Meet Elize Todd – Daily Joy of UX Design
Our team decided to interview the most intriguing creators on good design and test their works with the Attention Insight platform. It predicts how user’s attention distributes in design. We hope these short talks will inspire you and give some useful insights on catchy design. Enjoy!
We are excited to introduce you to Elize Todd from US. She is UX product designer and strategists. Elize specializes in working with startups and small businesses. She loves mentoring and overall is very expressive and inspiring. Her Youtube channel is called Elize UX.
What defines a good UX design in your opinion?
A good design is One where every detail is well-thought out and has a reason for its existence!
In general, we tend to associate complexity with sophistication. Things with a lot of moving parts and flashy interfaces strike us as advanced and impressive. But the opposite is true of good design. Good design emphasizes simplicity. Part of a designer’s job is to have a critical eye and cut down on clutter, until all that is left is a clear pathway towards the design’s objective. For example, if the goal of a site’s landing page is to get someone to engage with a sales promotion, your design should leave no question that clicking on that sales button is the right thing for the user to do. Websites and products that are easy to navigate make for happy users!
What are the most often challenges you face while working in a UX field?
Challenges arise when user insights conflict with stakeholder views. It means I need to present strategies that are considerate for the user and follow UX best practices, but in a way that makes it seem ultimately good for the company. It’s taken some time for me to learn how to be better at how I speak to business execs. It’s so important that UX designers know how to use numbers to prove the value of user insights and user experience design to the company. If you explain how the conversion rate, (i.e. the number of site visitors who buy something) for an e-commerce site grew by X percent after incorporating customer insights, you’re much more likely to convince a businessman why user interviewing matters. You’ve got to speak the client’s language!
What is your favorite project you’ve ever done and why?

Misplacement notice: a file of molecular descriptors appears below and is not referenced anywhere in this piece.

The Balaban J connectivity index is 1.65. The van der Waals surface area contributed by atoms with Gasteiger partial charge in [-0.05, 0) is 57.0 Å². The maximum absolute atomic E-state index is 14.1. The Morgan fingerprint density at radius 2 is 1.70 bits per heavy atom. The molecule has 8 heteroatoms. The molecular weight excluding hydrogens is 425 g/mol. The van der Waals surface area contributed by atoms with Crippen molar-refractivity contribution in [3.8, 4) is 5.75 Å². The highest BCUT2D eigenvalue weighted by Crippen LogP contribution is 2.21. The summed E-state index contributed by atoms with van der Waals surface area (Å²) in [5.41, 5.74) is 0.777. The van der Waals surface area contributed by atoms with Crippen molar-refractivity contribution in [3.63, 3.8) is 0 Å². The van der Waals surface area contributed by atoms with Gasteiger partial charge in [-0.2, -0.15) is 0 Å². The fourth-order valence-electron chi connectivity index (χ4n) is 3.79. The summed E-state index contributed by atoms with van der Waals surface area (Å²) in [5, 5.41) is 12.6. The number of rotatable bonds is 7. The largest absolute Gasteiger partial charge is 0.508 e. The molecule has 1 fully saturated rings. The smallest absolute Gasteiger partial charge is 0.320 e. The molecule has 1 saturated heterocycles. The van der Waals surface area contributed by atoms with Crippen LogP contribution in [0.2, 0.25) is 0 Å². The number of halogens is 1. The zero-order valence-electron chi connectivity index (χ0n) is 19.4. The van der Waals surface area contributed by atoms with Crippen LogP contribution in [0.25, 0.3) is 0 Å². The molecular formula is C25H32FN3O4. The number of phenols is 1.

I did an app design for a vehicle-sharing startup, Envoy, that I really enjoyed because I was able to think about not only digital experiences but physical experiences as well!
Would you share 3 habit recommendations you think are crucial for success?
1. Being good at asking questions.
When you work with users to test a site or product, people rarely articulate needs in a way that immediately provides actionable insights. In fact, people are better at identifying what they don’t like in a product, and its up to the designer to read in between the lines about what exactly is missing. UX designers have to mine for that good information! Part of how we do that is asking the right questions.
2. Being an active listener.
This one relates to my first recommendation. Sometimes it’s not about asking questions, but making a deliberate choice to remain silent. Silences are socially awkward, and people like to fill them. If you remain alert and engaged but fail to fill a pause during a user interview, often the user will plow ahead and sometimes these continuations contain the best feedback you’ll get from that interview! Active listening is about making people feel heard. Users are more amenable to giving detailed feedback if you make them feel like their experiences are valid.
3. Constantly self-educating!
Being a motivated self-starter is what makes you stand out from the crowd. It’s easy to get intimidated by some job post descriptions – you need this skillset AND this experience AND this proficiency – and that’s for a starting position! Many UX beginners feel overwhelmed by the requirements asked of them, but you can start small by choosing one topic or skill to develop on your own time. Plus, there are so many good and FREE resources online to help you get started. I recommend the Nielson Norman and Human Factors International sites and Youtube channels. Plus, Georgia Tech and MIT offer free UX design and mobile application experiences courses!